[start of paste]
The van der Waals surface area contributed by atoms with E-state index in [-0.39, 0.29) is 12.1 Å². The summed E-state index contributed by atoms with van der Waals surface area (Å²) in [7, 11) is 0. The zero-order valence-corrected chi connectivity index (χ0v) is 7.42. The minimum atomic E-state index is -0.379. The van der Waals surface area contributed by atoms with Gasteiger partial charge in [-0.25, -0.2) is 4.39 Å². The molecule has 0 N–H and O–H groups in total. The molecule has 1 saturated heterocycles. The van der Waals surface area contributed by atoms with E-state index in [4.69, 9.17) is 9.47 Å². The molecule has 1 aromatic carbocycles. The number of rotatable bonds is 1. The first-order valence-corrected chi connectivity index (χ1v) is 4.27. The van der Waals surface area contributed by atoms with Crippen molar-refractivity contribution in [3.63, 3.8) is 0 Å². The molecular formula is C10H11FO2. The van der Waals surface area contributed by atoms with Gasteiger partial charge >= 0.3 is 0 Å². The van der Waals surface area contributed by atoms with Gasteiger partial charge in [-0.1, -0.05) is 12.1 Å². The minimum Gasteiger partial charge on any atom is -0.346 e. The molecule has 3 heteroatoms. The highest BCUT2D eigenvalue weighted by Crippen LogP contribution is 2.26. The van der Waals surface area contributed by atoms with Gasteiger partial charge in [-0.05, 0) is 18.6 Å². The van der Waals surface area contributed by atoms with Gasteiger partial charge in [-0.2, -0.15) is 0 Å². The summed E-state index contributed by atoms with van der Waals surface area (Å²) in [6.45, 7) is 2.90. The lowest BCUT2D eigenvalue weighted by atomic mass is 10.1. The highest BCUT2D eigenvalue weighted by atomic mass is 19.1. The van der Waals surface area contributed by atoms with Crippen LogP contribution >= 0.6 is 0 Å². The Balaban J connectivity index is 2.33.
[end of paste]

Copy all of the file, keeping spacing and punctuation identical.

The van der Waals surface area contributed by atoms with E-state index in [-0.39, 0.29) is 12.1 Å². The summed E-state index contributed by atoms with van der Waals surface area (Å²) in [7, 11) is 0. The zero-order valence-corrected chi connectivity index (χ0v) is 7.42. The minimum atomic E-state index is -0.379. The van der Waals surface area contributed by atoms with Gasteiger partial charge in [-0.25, -0.2) is 4.39 Å². The molecule has 0 N–H and O–H groups in total. The molecule has 1 saturated heterocycles. The van der Waals surface area contributed by atoms with E-state index in [4.69, 9.17) is 9.47 Å². The molecule has 1 aromatic carbocycles. The number of rotatable bonds is 1. The first-order valence-corrected chi connectivity index (χ1v) is 4.27. The van der Waals surface area contributed by atoms with Crippen molar-refractivity contribution in [3.63, 3.8) is 0 Å². The molecular formula is C10H11FO2. The van der Waals surface area contributed by atoms with Gasteiger partial charge >= 0.3 is 0 Å². The van der Waals surface area contributed by atoms with Gasteiger partial charge in [-0.1, -0.05) is 12.1 Å². The minimum Gasteiger partial charge on any atom is -0.346 e. The molecule has 3 heteroatoms. The highest BCUT2D eigenvalue weighted by Crippen LogP contribution is 2.26. The van der Waals surface area contributed by atoms with Gasteiger partial charge in [-0.05, 0) is 18.6 Å². The van der Waals surface area contributed by atoms with Gasteiger partial charge in [-0.2, -0.15) is 0 Å². The summed E-state index contributed by atoms with van der Waals surface area (Å²) in [6.45, 7) is 2.90. The lowest BCUT2D eigenvalue weighted by atomic mass is 10.1. The highest BCUT2D eigenvalue weighted by atomic mass is 19.1. The van der Waals surface area contributed by atoms with Crippen LogP contribution >= 0.6 is 0 Å². The Balaban J connectivity index is 2.33.